How I became a social entrepreneur
The following is a guest post by, .
My 80-year old mother is very brave and never complains, despite living with multiple sclerosis since her early 20’s. In fact, she never wanted anyone to know of her disease, not even her own children. MS is an autoimmune disorder affecting the central nervous system; it is a disease where nerve cells in the brain and spinal cord are damaged, impacting the ability to communicate and causing physical and mental problems. The cause is unclear and there is no cure, but medications can help provide for a better life. While MS has certainly taken its toll on her, my mother is happy and is surrounded by a large family and circle of friends.
In 2002, my brother Brad and I were both living in San Francisco, not far from our parents’ home, which is about 30 minutes south of the City. We were working hard to establish our careers but at the same time, as with anyone, we were trying to balance our careers with family and other interests including exercise, various hobbies and certainly philanthropy. At the time, we both knew that we wanted to “give back” but we were not clear on the right method, meaning in a form that was meaningful to both the giver and the receiver. We did however have a cause that was close to us, so that was a start. Our father had been on the Board of the Northern California Chapter of the National MS Society for many years. We knew some of the employees and Brad and I considered offering our time as volunteers. We thought about raising money or helping with various local MS events. We also took into account that we each had spent many years in the Bay Area and had relatively large networks of friends, not to mention business relationships. And, we both enjoyed the idea of being entrepreneurs, creating something ourselves, be it business, books (I have a hobby of writing children’s books) or music.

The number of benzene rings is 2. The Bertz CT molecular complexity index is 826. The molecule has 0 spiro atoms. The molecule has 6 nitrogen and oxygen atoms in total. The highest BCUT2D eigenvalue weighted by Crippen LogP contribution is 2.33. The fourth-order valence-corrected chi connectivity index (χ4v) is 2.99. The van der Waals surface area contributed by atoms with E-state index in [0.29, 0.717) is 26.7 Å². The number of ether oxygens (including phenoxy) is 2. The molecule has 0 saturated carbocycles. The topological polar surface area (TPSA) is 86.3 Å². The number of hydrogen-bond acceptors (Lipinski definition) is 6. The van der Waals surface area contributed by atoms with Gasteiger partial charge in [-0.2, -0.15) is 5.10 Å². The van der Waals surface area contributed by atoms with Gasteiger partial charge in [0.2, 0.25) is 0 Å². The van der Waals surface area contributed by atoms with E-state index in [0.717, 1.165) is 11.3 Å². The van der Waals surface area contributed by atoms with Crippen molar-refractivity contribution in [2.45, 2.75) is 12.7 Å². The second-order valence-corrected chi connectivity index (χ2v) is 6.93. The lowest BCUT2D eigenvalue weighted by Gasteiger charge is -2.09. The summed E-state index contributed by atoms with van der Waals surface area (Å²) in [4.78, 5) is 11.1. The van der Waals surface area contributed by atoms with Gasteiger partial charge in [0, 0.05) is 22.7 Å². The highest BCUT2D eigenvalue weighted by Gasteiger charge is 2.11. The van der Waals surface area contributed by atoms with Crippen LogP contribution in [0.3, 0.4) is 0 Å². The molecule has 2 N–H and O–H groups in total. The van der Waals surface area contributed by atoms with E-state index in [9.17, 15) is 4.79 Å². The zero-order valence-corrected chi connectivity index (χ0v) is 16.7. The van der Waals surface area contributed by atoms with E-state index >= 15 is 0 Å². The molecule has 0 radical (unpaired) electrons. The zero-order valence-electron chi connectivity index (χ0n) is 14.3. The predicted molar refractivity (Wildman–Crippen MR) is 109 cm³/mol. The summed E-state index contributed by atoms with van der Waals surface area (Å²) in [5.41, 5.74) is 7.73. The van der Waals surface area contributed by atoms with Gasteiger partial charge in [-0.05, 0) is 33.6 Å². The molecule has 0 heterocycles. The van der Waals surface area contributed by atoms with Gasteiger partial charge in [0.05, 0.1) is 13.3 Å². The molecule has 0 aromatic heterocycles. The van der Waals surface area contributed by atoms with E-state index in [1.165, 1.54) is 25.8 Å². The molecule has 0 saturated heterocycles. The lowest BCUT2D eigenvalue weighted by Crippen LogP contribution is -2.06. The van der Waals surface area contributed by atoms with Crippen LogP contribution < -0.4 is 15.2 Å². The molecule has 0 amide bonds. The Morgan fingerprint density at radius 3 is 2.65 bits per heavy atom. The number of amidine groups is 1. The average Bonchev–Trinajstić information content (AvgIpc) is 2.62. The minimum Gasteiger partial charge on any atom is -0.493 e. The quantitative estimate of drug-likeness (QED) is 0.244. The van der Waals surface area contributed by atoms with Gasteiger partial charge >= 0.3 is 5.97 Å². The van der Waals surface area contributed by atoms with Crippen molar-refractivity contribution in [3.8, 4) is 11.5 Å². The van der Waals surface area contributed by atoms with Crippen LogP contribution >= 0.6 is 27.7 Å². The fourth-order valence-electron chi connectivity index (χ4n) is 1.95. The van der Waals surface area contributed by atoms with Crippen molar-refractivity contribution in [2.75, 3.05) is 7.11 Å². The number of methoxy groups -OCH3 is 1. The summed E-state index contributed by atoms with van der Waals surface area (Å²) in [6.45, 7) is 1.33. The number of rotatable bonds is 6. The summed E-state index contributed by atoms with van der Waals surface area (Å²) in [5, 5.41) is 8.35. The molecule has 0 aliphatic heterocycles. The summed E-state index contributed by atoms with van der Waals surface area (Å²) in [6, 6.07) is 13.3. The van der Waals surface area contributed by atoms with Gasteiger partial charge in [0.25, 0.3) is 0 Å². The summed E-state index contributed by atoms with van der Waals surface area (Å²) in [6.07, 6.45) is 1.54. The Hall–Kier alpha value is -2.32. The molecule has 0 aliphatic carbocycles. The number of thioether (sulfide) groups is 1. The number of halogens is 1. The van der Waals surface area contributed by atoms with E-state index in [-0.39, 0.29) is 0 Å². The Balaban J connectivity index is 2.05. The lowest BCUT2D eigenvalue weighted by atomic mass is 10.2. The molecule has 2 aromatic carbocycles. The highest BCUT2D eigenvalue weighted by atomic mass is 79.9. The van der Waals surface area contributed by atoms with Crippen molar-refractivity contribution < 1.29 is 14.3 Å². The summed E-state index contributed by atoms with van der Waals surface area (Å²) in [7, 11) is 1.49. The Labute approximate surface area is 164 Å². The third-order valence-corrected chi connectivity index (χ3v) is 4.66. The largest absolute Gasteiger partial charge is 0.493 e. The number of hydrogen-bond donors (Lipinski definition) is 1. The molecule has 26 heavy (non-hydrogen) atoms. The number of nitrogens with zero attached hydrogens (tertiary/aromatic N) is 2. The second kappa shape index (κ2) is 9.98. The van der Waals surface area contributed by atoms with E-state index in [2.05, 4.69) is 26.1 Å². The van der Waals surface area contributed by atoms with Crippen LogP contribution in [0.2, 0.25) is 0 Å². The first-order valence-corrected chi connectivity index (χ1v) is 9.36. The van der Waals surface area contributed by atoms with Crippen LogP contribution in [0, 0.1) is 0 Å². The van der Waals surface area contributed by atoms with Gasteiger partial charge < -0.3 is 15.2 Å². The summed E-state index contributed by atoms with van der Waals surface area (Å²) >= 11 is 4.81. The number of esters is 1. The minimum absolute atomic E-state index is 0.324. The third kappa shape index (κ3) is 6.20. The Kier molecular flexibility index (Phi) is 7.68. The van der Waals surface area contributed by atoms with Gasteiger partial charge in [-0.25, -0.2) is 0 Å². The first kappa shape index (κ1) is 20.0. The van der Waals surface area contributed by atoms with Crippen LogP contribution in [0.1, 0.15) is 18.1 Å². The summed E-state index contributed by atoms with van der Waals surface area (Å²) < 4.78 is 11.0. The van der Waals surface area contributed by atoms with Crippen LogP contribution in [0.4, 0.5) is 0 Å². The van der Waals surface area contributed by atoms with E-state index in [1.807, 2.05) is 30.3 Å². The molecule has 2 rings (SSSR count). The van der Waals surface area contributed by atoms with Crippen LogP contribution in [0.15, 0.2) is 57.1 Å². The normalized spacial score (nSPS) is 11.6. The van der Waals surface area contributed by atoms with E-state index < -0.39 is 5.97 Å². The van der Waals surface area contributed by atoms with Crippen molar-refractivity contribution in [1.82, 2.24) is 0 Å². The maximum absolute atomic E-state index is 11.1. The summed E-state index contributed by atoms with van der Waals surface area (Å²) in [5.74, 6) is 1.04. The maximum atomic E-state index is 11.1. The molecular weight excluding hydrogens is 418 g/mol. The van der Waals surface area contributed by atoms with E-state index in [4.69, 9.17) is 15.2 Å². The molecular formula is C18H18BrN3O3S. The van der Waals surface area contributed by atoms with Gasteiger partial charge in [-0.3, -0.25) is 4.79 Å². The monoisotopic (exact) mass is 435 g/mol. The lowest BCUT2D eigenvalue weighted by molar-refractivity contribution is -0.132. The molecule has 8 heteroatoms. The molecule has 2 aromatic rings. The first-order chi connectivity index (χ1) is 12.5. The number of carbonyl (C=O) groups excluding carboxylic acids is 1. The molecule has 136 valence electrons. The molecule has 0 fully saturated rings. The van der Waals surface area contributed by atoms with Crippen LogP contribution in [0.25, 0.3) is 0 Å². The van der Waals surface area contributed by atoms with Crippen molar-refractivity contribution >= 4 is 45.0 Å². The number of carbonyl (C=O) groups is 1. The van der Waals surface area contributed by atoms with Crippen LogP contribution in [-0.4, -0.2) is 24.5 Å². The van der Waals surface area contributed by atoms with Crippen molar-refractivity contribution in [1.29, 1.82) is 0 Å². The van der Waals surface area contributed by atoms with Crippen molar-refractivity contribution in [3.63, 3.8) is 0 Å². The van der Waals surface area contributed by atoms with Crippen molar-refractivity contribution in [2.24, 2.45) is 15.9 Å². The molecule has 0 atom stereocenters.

We discussed the idea of a “fun run”. However, it did not take much research to learn that a 5k or 10k run was organized by a charity or cause on almost every weekend either in San Francisco or in a nearby community. So, how would our event gain traction? How could it stand out from the rest? How could we raise money from runners and corporations when they had so many other options?Yes, we were going to raise money for a great cause, fighting MS, but there are a lot of great causes. Brad noted that during his tenure as a resident of Dallas years earlier, he had participated in a successful midweek fun run. We quickly found that the number of annual midweek charity run/walks in San Francisco was less than a handful. There is a reason of course; attendance is more difficult to generate during a weeknight than on a weekend morning. Still, San Franciscans love to exercise and to give back, and our event was scheduled fora Wednesday evening, June 6, 2002.We came up with the name “MS DuskBuster”, signifying a race held at dusk and a goal of “busting” MS, with the words also a play on the popular Dustbuster vacuum; meaning we were also striving to “clean up” MS. We now had an event date and a brand (at least in name) but no one knew about us.